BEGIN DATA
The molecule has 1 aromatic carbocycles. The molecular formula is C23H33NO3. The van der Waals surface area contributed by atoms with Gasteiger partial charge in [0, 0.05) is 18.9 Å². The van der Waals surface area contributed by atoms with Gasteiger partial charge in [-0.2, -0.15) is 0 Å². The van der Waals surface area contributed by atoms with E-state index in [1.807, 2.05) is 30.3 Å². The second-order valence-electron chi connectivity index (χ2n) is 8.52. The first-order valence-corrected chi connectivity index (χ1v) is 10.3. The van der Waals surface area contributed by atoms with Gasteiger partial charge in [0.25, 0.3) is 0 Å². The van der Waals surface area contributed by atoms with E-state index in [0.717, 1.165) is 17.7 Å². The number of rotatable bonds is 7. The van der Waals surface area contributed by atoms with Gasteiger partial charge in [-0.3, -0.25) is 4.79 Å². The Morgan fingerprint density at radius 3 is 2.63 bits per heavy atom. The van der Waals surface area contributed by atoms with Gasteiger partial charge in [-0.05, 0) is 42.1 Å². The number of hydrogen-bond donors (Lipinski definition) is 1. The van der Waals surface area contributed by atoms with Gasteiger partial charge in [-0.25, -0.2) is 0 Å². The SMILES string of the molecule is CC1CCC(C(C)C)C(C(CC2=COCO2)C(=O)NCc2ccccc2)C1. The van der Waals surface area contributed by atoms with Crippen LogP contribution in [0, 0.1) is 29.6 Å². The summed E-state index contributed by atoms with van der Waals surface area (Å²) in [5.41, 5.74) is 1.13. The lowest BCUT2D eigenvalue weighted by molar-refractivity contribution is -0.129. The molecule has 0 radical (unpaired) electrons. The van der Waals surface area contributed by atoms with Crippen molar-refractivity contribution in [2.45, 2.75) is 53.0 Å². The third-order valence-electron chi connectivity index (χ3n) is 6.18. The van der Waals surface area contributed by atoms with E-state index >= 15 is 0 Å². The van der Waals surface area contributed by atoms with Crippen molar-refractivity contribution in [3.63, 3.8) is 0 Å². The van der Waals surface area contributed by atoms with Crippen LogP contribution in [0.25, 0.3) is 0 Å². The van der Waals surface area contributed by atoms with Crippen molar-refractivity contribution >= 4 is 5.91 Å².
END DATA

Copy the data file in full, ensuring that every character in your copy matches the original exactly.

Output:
The molecule has 1 aromatic carbocycles. The molecular formula is C23H33NO3. The van der Waals surface area contributed by atoms with Gasteiger partial charge in [0, 0.05) is 18.9 Å². The van der Waals surface area contributed by atoms with Gasteiger partial charge in [-0.2, -0.15) is 0 Å². The van der Waals surface area contributed by atoms with E-state index in [1.807, 2.05) is 30.3 Å². The second-order valence-electron chi connectivity index (χ2n) is 8.52. The first-order valence-corrected chi connectivity index (χ1v) is 10.3. The van der Waals surface area contributed by atoms with Gasteiger partial charge in [0.25, 0.3) is 0 Å². The van der Waals surface area contributed by atoms with E-state index in [0.717, 1.165) is 17.7 Å². The number of rotatable bonds is 7. The van der Waals surface area contributed by atoms with Gasteiger partial charge in [-0.3, -0.25) is 4.79 Å². The Morgan fingerprint density at radius 3 is 2.63 bits per heavy atom. The van der Waals surface area contributed by atoms with Gasteiger partial charge in [-0.05, 0) is 42.1 Å². The number of hydrogen-bond donors (Lipinski definition) is 1. The van der Waals surface area contributed by atoms with Gasteiger partial charge in [-0.25, -0.2) is 0 Å². The SMILES string of the molecule is CC1CCC(C(C)C)C(C(CC2=COCO2)C(=O)NCc2ccccc2)C1. The van der Waals surface area contributed by atoms with Crippen LogP contribution in [0, 0.1) is 29.6 Å². The summed E-state index contributed by atoms with van der Waals surface area (Å²) in [5.41, 5.74) is 1.13. The lowest BCUT2D eigenvalue weighted by molar-refractivity contribution is -0.129. The molecule has 0 radical (unpaired) electrons. The van der Waals surface area contributed by atoms with Crippen molar-refractivity contribution in [2.45, 2.75) is 53.0 Å². The third-order valence-electron chi connectivity index (χ3n) is 6.18. The van der Waals surface area contributed by atoms with E-state index >= 15 is 0 Å². The van der Waals surface area contributed by atoms with Crippen molar-refractivity contribution in [3.63, 3.8) is 0 Å². The van der Waals surface area contributed by atoms with Crippen LogP contribution in [0.25, 0.3) is 0 Å². The van der Waals surface area contributed by atoms with Crippen molar-refractivity contribution >= 4 is 5.91 Å².